Physiological studies on pea tendrils. XIII. Respiration is necessary for contact coiling

T. E. Riehl, M. J. Jaffe

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When 9 day old light grown pea (Pisum sativum L. cv. Alaska 2B) plants are irrigated for 4–6 days with 50 μM 4‐chloro‐5‐(dimethylamino)‐2‐(α, α, α‐trifluoro‐m‐totyl)‐3(2H)‐pyridazinone, designated San‐6706, the new leaves and tendrils grow morphologically normal, but with neither chlorophyll nor the ability to carry out photosynthesis. Excised tendrils from these plants coil in response to rubbing as well as those from water irrigated controls. Tendrils from San‐6706 irrigated plants, which have been dark adapted for 2 or 3 days, proceed to coil when illuminated, just as do those from water irrigated plants. Rubbing of dark adapted tendrils results in an increased respiration rate over the first hour or two, when most of the coiling response occurs. Inhibitor studies indicate that blockage of oxidative phosphorylation, but not of the alternative, cyanide‐insensitive, path of respiration, results in a failure of tendrils to coil in response to mechanical perturbation. It is concluded that the normal path of respiration, perhaps via ATP production, may be necessary for thigmosensory perception leading to contact coiling in pea tendrils.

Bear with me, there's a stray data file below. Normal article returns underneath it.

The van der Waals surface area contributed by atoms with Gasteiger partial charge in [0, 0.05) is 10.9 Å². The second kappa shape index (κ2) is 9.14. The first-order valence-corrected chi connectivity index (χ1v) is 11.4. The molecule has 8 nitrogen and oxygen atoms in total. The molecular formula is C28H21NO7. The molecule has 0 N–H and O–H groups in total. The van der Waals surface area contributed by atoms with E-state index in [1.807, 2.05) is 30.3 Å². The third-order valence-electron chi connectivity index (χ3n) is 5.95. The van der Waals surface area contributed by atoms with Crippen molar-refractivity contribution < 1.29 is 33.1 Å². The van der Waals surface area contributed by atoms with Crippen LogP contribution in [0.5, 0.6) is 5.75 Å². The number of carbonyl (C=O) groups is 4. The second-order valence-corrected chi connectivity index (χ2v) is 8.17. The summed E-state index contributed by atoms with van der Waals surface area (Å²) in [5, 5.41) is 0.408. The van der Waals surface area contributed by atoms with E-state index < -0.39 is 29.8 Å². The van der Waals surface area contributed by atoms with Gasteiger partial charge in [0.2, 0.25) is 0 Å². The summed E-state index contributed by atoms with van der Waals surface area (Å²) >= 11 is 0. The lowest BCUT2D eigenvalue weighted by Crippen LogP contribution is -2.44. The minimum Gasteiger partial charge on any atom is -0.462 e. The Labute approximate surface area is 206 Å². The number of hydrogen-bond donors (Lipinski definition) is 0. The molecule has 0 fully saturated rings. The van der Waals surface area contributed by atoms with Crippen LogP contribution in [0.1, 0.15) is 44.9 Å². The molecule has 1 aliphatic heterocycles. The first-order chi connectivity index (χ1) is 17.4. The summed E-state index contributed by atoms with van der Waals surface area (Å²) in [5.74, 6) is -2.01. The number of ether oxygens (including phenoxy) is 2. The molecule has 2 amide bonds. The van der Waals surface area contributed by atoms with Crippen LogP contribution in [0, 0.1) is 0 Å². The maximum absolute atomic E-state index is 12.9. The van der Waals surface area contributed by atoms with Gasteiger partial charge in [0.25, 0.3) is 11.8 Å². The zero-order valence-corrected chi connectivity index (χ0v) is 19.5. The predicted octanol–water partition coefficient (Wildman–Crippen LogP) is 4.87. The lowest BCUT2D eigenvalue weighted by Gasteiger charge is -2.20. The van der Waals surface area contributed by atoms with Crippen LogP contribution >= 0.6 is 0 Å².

Original languageEnglish
Pages (from-to)192-196
Number of pages5
JournalPhysiologia Plantarum
Issue number2
StatePublished - Jun 1982


  • Alternative oxidase
  • photosynthesis

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